Croton Trio Ensures Everyone is Protected with Homemade Face Masks

Collection of masks created by Croton Face Mask
Makers

With COVID fatigue setting in for most, it can be easy to forget the mass panic and fear so many felt at the start of the pandemic when face masks were at one point inaccessible.

Knowing hospitals, front line workers and residents were reeling from the shortage of face masks in March, three Croton-on-Hudson residents – Liz Poling-Hiraldo, Jayne Grant and Khamla Erskine –launched Croton Face Mask Makers to ensure those in need would never have to feel unsafe at work or when leaving their home.

Since March, the local group, which produces free homemade cloth face masks, has recruited about 140 residents across Westchester and Putnam counties to generate more than 36,000 masks and coverings to over 160 hospitals, shelters, schools and organizations across the state and nation.

“What keeps this going is that there is a need out there and it makes me feel good that we can address that need,” Poling-Hiraldo said. “It is a really incredible thing to be able to help those who have been forgotten and places that aren’t necessarily being helped by the government.”

On March 21, just days after New York went into lockdown due to rising coronavirus cases, the trio launched a Facebook page, imploring friends to make masks for those in need after Erskine issued concern that family members in the medical field were experiencing a shortage of PPE.

The trio and group members immediately went to work after contacting area medical professionals and hospitals that might need additional PPE, Poling-Hiraldo said. Within days of launching, hundreds of masks were produced to fulfill orders made by New York-Presbyterian Hospital, Children’s Hospital at Montefiore, and Westchester Medical Center.

Other orders included, NYU Medical Center, Bethel Nursing Home and Rehabilitation Center, and Sing Sing Correctional Facility.

By April 1, the group had made over 1,000 masks to donate, Poling-Hiraldo said, with requests coming in from all over through outreach and word of mouth. In August, the group had surpassed 25,000 masks donated, with the number exceeding 36,000 last month.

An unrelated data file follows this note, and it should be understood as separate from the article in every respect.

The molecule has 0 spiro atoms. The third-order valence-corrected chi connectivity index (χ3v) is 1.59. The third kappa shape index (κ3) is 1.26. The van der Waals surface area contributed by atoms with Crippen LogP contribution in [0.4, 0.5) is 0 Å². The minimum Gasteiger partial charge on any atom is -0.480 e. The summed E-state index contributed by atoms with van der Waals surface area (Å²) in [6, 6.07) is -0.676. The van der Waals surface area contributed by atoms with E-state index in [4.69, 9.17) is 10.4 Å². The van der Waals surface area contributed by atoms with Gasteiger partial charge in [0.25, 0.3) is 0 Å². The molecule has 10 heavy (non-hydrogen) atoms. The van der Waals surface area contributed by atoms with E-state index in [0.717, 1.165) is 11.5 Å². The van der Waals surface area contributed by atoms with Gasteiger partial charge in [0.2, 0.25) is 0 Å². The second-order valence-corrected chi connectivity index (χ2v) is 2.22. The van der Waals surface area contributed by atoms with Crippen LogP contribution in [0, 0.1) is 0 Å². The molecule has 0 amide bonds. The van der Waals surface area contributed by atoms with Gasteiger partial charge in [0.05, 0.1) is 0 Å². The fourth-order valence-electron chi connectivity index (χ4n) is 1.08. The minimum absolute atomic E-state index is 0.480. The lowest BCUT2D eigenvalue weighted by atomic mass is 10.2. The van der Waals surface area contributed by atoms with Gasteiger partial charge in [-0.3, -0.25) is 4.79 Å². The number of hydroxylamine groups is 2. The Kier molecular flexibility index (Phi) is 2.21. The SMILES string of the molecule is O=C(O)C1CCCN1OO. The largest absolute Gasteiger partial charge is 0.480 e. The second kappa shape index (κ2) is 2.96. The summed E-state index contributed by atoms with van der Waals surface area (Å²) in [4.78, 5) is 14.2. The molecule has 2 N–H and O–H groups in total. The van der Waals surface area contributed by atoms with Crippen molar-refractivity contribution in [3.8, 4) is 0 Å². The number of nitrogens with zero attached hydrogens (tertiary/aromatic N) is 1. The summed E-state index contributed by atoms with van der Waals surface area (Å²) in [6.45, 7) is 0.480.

But what started off as an effort to support hospitals and first responders soon expanded to homeless shelters, schools, nursing homes, post offices, military bases, food pantries, farmers, tribal nations, local community groups, and area prisons.

“It really took off on its own, and as people heard about us, we just started taking in more and more requests,” Poling-Hiraldo said. “It just kept evolving overtime, and every time I thought we were going to wind down, someone else came in with an order.”

With so many masks being created at one time, Poling-Hiraldo eventually created a depot outside her home for folks to pick up fabric and drop off masks. She and her kids would then bag the masks in personalized kits and fulfill the order.

The depot was also available to those wanting a mask for themselves or to make donations. Poling-Hiraldo said people often felt bad they couldn’t sew and would donate money, fabric or necessary sewing items, asserting how they wanted to help.

“We’ve gotten donations of sewing machines and fabric, so anything people could do to empower us because we were the people who could sew, they would do,” she said. “As time went on, people wanted to help and we created other jobs for them to do, like manage the depot, and we had people volunteering to drive and deliver orders for us.”

As the group continued to grow over the months, Poling-Hiraldo said they began incorporating scrub caps, headbands, buttons, and ear savers into the fold after several requests for them were made. Ear savers were made available via 3D printer or crochet, she said.

“We found some simple patterns and they all took off,” she said. “Now we’re making window masks for the hard of hearing.”

While the local group has been fortunate to help those in need, Poling-Hiraldo said it’s also given community members a feeling a purpose and friendship during a very isolated and stressful time. It makes you feel good to help people and give back in a meaningful way, she said.

Even though the group launched nine months ago, Poling-Hiraldo explained how people continually carve time out of their day to sew, crochet or help in some way.

“They’re taking time out of their day where they could be doing something else, and they’re conscientiously making the time because they want to,” Poling-Hiraldo said. “It gives them a purpose and this whole COVID thing makes everyone feel out of control and this is one of those things that gives people a sense of control.”

As coronavirus cases continue to surge statewide, Poling-Hiraldo acknowledged that many are suffering from COVID fatigue. But she pressed that as Croton Face Mask Makers continue to help the community, she takes solace knowing people are masked and safe.

“Making masks is a sign of love. If I’m putting a mask on someone else’s face, I can help slow the spread,” Poling-Hiraldo said. “There are nurses and doctors who are working long hours, so if I can make their lives a little bit more comfortable, then I’ll have done something.”

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